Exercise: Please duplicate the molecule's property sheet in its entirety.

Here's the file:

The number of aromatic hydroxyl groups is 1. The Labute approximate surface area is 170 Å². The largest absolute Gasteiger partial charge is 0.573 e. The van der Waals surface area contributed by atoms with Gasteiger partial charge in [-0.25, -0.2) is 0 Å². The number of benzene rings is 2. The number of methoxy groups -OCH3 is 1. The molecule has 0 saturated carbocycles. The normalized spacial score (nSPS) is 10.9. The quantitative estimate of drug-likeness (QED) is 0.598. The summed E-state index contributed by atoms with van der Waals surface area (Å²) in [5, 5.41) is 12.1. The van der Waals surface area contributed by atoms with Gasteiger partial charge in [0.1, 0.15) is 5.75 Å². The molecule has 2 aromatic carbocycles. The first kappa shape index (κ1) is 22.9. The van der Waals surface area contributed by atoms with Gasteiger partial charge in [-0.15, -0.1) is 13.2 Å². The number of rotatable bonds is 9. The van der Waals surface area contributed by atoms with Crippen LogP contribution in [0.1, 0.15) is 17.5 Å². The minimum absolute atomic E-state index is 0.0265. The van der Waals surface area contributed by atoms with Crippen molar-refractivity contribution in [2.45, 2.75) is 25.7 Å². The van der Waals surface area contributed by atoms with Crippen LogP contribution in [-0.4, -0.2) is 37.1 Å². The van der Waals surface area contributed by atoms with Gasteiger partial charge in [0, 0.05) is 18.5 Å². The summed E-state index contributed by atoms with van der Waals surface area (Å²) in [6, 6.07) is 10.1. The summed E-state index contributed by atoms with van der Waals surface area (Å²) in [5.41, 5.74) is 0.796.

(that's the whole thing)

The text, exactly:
The number of aromatic hydroxyl groups is 1. The Labute approximate surface area is 170 Å². The largest absolute Gasteiger partial charge is 0.573 e. The van der Waals surface area contributed by atoms with Gasteiger partial charge in [-0.25, -0.2) is 0 Å². The number of benzene rings is 2. The number of methoxy groups -OCH3 is 1. The molecule has 0 saturated carbocycles. The normalized spacial score (nSPS) is 10.9. The quantitative estimate of drug-likeness (QED) is 0.598. The summed E-state index contributed by atoms with van der Waals surface area (Å²) in [5, 5.41) is 12.1. The van der Waals surface area contributed by atoms with Gasteiger partial charge in [0.1, 0.15) is 5.75 Å². The molecule has 2 aromatic carbocycles. The first kappa shape index (κ1) is 22.9. The van der Waals surface area contributed by atoms with Gasteiger partial charge in [-0.15, -0.1) is 13.2 Å². The number of rotatable bonds is 9. The van der Waals surface area contributed by atoms with Crippen LogP contribution in [0.1, 0.15) is 17.5 Å². The minimum absolute atomic E-state index is 0.0265. The van der Waals surface area contributed by atoms with Crippen molar-refractivity contribution in [2.45, 2.75) is 25.7 Å². The van der Waals surface area contributed by atoms with Crippen LogP contribution in [-0.4, -0.2) is 37.1 Å². The van der Waals surface area contributed by atoms with Gasteiger partial charge in [0, 0.05) is 18.5 Å². The summed E-state index contributed by atoms with van der Waals surface area (Å²) in [6, 6.07) is 10.1. The summed E-state index contributed by atoms with van der Waals surface area (Å²) in [5.41, 5.74) is 0.796.